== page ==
Countries in Europe are going to have to cut back on their consumption of natural gas, just like they will with a wide range of products that they import from Russia.
The executive arm of the European Union will be proposing a plan on how countries can prepare for winter when their energy needs are much higher.
As the result of Russia’s invasion of Ukraine, the energy giant Gazprom claims it cannot honor its gas contracts with the bloc — a big headache for European nations given their heavy reliance on Russian energy up until now.
According to CNBC Monday, a senior EU official, who declined to be named as the proposal is still being finalized, one of the “most controversial” items is the gas reduction targets.
With details from the Financial Times seen draft document, the official notes that this idea will be controversial because each European Union member has different energy needs. So, for example, it is harder for Germany, a huge importer of Russian energy, to cut gas usage by 5% when the comparison is to Spain.
The European Commission declined to comment on the plan before its publication.
A report in Monday’s Financial Times indicated that Brussels plans to tell EU countries to cut all gas consumption “immediately” and that mandatory reduction targets will be implemented in the event of severe disruptions in the gas supply.
Following Moscow’s offensive in Ukraine, the European Union has been preparing for the possibility of a total shutdown of gas supplies from Russia. Meanwhile, the level of preparedness seems to be increasing as concerns grow that Russia will in fact drastically cut its flows to Europe, or even end them altogether.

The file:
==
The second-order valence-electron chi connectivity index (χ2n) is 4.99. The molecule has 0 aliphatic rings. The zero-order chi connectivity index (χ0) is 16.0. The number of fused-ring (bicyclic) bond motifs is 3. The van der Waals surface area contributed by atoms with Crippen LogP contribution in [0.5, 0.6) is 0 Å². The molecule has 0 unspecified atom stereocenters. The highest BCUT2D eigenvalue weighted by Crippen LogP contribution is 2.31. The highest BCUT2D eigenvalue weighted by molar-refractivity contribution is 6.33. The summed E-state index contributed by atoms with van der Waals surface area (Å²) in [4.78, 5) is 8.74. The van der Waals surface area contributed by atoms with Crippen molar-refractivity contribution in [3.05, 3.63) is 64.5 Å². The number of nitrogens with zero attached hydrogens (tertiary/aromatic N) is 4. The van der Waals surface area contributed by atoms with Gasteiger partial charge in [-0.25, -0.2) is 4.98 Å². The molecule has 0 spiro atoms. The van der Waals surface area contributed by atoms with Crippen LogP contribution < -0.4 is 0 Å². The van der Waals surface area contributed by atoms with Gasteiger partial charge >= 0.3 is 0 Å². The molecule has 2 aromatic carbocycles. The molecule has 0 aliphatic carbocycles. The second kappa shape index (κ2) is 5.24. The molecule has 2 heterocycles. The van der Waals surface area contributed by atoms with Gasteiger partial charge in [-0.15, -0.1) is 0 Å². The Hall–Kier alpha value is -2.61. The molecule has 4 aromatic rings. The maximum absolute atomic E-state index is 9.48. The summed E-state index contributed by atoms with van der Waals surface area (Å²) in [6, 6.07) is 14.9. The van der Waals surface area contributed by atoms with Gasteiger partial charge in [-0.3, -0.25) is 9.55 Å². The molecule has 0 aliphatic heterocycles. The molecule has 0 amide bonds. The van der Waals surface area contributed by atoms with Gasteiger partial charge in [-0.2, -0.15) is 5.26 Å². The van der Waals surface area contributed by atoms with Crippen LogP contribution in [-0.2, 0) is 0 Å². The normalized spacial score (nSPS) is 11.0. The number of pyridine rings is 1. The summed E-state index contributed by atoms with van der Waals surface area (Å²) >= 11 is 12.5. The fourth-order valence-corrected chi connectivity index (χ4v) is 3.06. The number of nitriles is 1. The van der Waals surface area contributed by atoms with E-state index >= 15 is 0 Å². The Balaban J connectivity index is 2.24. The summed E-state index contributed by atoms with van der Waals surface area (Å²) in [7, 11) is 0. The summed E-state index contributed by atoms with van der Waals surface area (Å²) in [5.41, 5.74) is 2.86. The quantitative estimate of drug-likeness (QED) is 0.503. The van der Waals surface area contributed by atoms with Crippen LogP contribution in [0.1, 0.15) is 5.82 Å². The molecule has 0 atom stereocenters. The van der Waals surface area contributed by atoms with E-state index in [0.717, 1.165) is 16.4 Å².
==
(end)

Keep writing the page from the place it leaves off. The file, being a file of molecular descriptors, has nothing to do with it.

The Nord Stream 1 pipeline – a key transit point of Russian gas to Europe – is closed until July 21 for maintenance. European officials, on the other hand, are skeptical that flows will resume at full capacity.
The Russian energy giant Gazprom says it cannot carry out gas contracts with Europe due to unforeseeable circumstances; Germany’s Uniper rejects Gazprom’s claim.
As concerns grow that Russia may cease all gas deliveries to Europe in the near future, this latest development from that region only added to what has already been a frustrating trend over the past few months.
“Russia is intensifying its commodity war against Europe by freezing gas supplies through Nord Stream 1,” Velina Tchakarova, director at Austria-based think tank AIES, told CNBC.
She also told me that these latest developments may mean that Russia will stop sending gas to Europe because they aren’t completely filled with supplies and Russia’s exports to Europe may hurt Europe economically.
With prices of inflation at all-time highs and forecasts for economic growth in the past few years continuously lowering, the European economy is in an economic downturn. It is a fact that much of this economic reality is caused by the energy crisis, which has been exacerbated by the war in Ukraine.
While preparations are being made for the upcoming winter, the Commission is also busy buying more oil from foreign parts of the world. The company previously signed deals with the U.S. and Azerbaijan and announced a new agreement on Monday.
Europe’s Energy Commissioner Kadri Simson says that European capacity is currently over 56%, but some countries have to improve their levels in the coming weeks. Three months ago, the commissioner had asked for a target of storing 80% of emissions at Nov. 1.